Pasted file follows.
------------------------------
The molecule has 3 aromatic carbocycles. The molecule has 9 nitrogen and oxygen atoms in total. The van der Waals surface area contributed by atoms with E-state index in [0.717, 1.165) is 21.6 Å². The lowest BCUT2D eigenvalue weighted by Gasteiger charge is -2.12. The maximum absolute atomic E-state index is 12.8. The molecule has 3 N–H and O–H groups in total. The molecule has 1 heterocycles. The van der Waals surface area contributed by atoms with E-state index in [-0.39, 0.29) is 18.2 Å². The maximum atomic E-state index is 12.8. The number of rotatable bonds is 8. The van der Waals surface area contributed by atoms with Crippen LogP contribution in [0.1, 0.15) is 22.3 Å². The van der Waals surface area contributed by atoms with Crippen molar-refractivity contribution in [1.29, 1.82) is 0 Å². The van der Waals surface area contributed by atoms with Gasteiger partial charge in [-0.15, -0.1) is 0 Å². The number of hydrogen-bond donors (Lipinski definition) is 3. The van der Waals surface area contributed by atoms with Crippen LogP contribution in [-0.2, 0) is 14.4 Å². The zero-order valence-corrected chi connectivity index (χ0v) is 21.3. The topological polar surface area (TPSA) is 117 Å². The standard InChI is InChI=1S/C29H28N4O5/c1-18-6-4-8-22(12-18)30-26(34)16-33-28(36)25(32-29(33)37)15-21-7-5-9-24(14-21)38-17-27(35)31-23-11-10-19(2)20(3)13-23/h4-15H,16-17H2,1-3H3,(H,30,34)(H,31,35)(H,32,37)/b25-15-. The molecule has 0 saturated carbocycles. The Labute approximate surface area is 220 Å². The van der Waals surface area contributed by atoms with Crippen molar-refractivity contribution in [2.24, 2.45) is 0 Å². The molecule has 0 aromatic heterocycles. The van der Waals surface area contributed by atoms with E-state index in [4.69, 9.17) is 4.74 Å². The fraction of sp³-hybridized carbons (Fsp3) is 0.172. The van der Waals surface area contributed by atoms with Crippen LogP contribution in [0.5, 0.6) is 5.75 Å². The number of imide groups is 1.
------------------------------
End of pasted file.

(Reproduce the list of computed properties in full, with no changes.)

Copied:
The molecule has 3 aromatic carbocycles. The molecule has 9 nitrogen and oxygen atoms in total. The van der Waals surface area contributed by atoms with E-state index in [0.717, 1.165) is 21.6 Å². The lowest BCUT2D eigenvalue weighted by Gasteiger charge is -2.12. The maximum absolute atomic E-state index is 12.8. The molecule has 3 N–H and O–H groups in total. The molecule has 1 heterocycles. The van der Waals surface area contributed by atoms with E-state index in [-0.39, 0.29) is 18.2 Å². The maximum atomic E-state index is 12.8. The number of rotatable bonds is 8. The van der Waals surface area contributed by atoms with Crippen LogP contribution in [0.1, 0.15) is 22.3 Å². The van der Waals surface area contributed by atoms with Crippen molar-refractivity contribution in [1.29, 1.82) is 0 Å². The van der Waals surface area contributed by atoms with Gasteiger partial charge in [-0.15, -0.1) is 0 Å². The number of hydrogen-bond donors (Lipinski definition) is 3. The van der Waals surface area contributed by atoms with Crippen LogP contribution in [-0.2, 0) is 14.4 Å². The zero-order valence-corrected chi connectivity index (χ0v) is 21.3. The topological polar surface area (TPSA) is 117 Å². The standard InChI is InChI=1S/C29H28N4O5/c1-18-6-4-8-22(12-18)30-26(34)16-33-28(36)25(32-29(33)37)15-21-7-5-9-24(14-21)38-17-27(35)31-23-11-10-19(2)20(3)13-23/h4-15H,16-17H2,1-3H3,(H,30,34)(H,31,35)(H,32,37)/b25-15-. The molecule has 0 saturated carbocycles. The Labute approximate surface area is 220 Å². The van der Waals surface area contributed by atoms with Crippen molar-refractivity contribution in [2.24, 2.45) is 0 Å². The molecule has 0 aromatic heterocycles. The van der Waals surface area contributed by atoms with E-state index in [4.69, 9.17) is 4.74 Å². The fraction of sp³-hybridized carbons (Fsp3) is 0.172. The van der Waals surface area contributed by atoms with Crippen LogP contribution in [0.5, 0.6) is 5.75 Å². The number of imide groups is 1.